Yesterday morning as I was preparing to leave for morning minyan, it was raining quite heavily. Our gutters have not yet been cleaned of the spring debris, and so the water was spilling out of them, flowing down the windows, and leaking into the dining room, where a small puddle was gathering. Hmm, thought I. No matter how great the structures we build around ourselves, no matter how much we try to seal ourselves off from the forces of nature, Creation always manages to find its way in.
As regular readers of this blog know, I am a scientific person. I cannot deny that for this world to make sense, the laws of physics dictate that (for example) the Earth is about 4.5 billion years old, and the universe 14 billion or so. I am wary of theologies that mandate checking the intellect in favor of blind faith, or even those that attempt to square science and religion where they seem to conflict.
But certain poetic / midrashic approaches always appeal to me; creative ideas about the ways through which God enters our rationality, just as the rain finds its way into the rabbi's parsonage. It is indeed possible to clothe ourselves in logic, in academic scaffolding, and thereby ignore the still, small voice of the Divine. However, even those of us whose understanding of the world seems waterproof occasionally find ourselves dripping wet, and particularly in the context of loss or joy or life's milestones. Those are the times that we are most likely not only to seek friends and family, but also to let God in.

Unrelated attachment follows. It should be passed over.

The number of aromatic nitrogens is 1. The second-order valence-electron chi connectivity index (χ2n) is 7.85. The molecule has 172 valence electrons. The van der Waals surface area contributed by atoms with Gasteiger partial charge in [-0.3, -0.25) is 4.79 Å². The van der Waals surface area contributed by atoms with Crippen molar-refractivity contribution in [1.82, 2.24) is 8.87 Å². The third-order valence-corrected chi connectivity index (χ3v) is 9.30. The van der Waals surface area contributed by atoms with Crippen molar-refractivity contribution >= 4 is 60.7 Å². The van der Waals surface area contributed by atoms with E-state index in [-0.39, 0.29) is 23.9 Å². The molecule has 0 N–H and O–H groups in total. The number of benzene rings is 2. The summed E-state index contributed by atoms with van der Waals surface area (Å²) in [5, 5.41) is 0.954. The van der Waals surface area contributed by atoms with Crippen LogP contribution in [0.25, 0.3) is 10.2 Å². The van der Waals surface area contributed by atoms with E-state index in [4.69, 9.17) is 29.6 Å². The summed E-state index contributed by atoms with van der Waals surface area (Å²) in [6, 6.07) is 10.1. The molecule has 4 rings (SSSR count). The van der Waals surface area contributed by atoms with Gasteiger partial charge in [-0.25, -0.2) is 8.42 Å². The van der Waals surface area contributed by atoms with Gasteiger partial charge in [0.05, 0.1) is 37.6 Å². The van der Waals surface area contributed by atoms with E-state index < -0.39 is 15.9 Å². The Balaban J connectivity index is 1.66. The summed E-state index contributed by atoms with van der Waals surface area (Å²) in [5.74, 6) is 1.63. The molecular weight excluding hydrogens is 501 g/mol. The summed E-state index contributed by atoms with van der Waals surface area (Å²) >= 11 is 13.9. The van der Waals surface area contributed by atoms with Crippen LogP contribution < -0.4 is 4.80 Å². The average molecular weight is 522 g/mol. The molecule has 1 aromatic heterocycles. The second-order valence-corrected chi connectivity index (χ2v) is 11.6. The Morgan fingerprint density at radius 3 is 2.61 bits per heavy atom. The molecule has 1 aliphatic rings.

In every morning service, just after the morning berakhot / blessings, we read (or more likely mumble) the following:
הֲלא כָל הַגִּבּורִים כְּאַיִן לְפָנֶיךָ וְאַנְשֵׁי הַשֵּׁם כְּלא הָיוּ וַחֲכָמִים כִּבְלִי מַדָּע וּנְבונִים כִּבְלִי הַשכֵּלCompared to You, all the powerful are nothing, the famous, insignificant; the wise lack wisdom, the clever lack reason.
This brief passage, stuck in the middle of a great deal of text, deserves more attention than it ever gets. A little dose of humility in the morning, a reminder of the long view, helps us to see that no matter what we achieve or own or create, there are even greater things, and this is an invaluable principle to carry with us into the day as we work, learn, and love. Sometimes we need that rain.
Rabbi Seth Adelson